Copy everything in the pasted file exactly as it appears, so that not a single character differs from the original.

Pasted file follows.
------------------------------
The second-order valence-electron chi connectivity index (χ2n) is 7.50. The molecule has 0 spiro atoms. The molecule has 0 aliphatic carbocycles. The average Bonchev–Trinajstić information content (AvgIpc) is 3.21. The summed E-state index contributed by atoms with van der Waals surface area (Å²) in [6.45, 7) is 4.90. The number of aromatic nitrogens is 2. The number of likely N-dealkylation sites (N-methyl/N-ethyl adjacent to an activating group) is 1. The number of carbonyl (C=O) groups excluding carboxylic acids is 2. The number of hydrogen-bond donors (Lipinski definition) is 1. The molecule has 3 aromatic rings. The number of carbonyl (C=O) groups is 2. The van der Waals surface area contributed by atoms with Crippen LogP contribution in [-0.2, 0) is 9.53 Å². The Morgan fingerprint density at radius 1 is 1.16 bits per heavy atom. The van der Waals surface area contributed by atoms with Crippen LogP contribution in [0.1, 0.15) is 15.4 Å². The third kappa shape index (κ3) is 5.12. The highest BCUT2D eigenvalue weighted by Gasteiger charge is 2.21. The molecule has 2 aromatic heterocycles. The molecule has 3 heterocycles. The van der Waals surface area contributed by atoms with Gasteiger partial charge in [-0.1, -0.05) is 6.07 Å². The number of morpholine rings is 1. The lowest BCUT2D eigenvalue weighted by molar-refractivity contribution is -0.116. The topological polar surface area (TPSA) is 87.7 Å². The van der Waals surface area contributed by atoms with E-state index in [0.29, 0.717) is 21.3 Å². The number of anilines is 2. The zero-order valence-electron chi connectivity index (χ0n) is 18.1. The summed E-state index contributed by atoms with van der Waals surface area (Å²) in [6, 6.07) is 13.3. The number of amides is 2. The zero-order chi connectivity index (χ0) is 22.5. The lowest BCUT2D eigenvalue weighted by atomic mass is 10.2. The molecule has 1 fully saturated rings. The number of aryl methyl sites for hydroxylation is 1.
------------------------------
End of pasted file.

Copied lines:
The second-order valence-electron chi connectivity index (χ2n) is 7.50. The molecule has 0 spiro atoms. The molecule has 0 aliphatic carbocycles. The average Bonchev–Trinajstić information content (AvgIpc) is 3.21. The summed E-state index contributed by atoms with van der Waals surface area (Å²) in [6.45, 7) is 4.90. The number of aromatic nitrogens is 2. The number of likely N-dealkylation sites (N-methyl/N-ethyl adjacent to an activating group) is 1. The number of carbonyl (C=O) groups excluding carboxylic acids is 2. The number of hydrogen-bond donors (Lipinski definition) is 1. The molecule has 3 aromatic rings. The number of carbonyl (C=O) groups is 2. The van der Waals surface area contributed by atoms with Crippen LogP contribution in [-0.2, 0) is 9.53 Å². The Morgan fingerprint density at radius 1 is 1.16 bits per heavy atom. The van der Waals surface area contributed by atoms with Crippen LogP contribution in [0.1, 0.15) is 15.4 Å². The third kappa shape index (κ3) is 5.12. The highest BCUT2D eigenvalue weighted by Gasteiger charge is 2.21. The molecule has 2 aromatic heterocycles. The molecule has 3 heterocycles. The van der Waals surface area contributed by atoms with Gasteiger partial charge in [-0.1, -0.05) is 6.07 Å². The number of morpholine rings is 1. The lowest BCUT2D eigenvalue weighted by molar-refractivity contribution is -0.116. The topological polar surface area (TPSA) is 87.7 Å². The van der Waals surface area contributed by atoms with E-state index in [0.29, 0.717) is 21.3 Å². The number of anilines is 2. The zero-order valence-electron chi connectivity index (χ0n) is 18.1. The summed E-state index contributed by atoms with van der Waals surface area (Å²) in [6, 6.07) is 13.3. The number of amides is 2. The zero-order chi connectivity index (χ0) is 22.5. The lowest BCUT2D eigenvalue weighted by atomic mass is 10.2. The molecule has 1 fully saturated rings. The number of aryl methyl sites for hydroxylation is 1.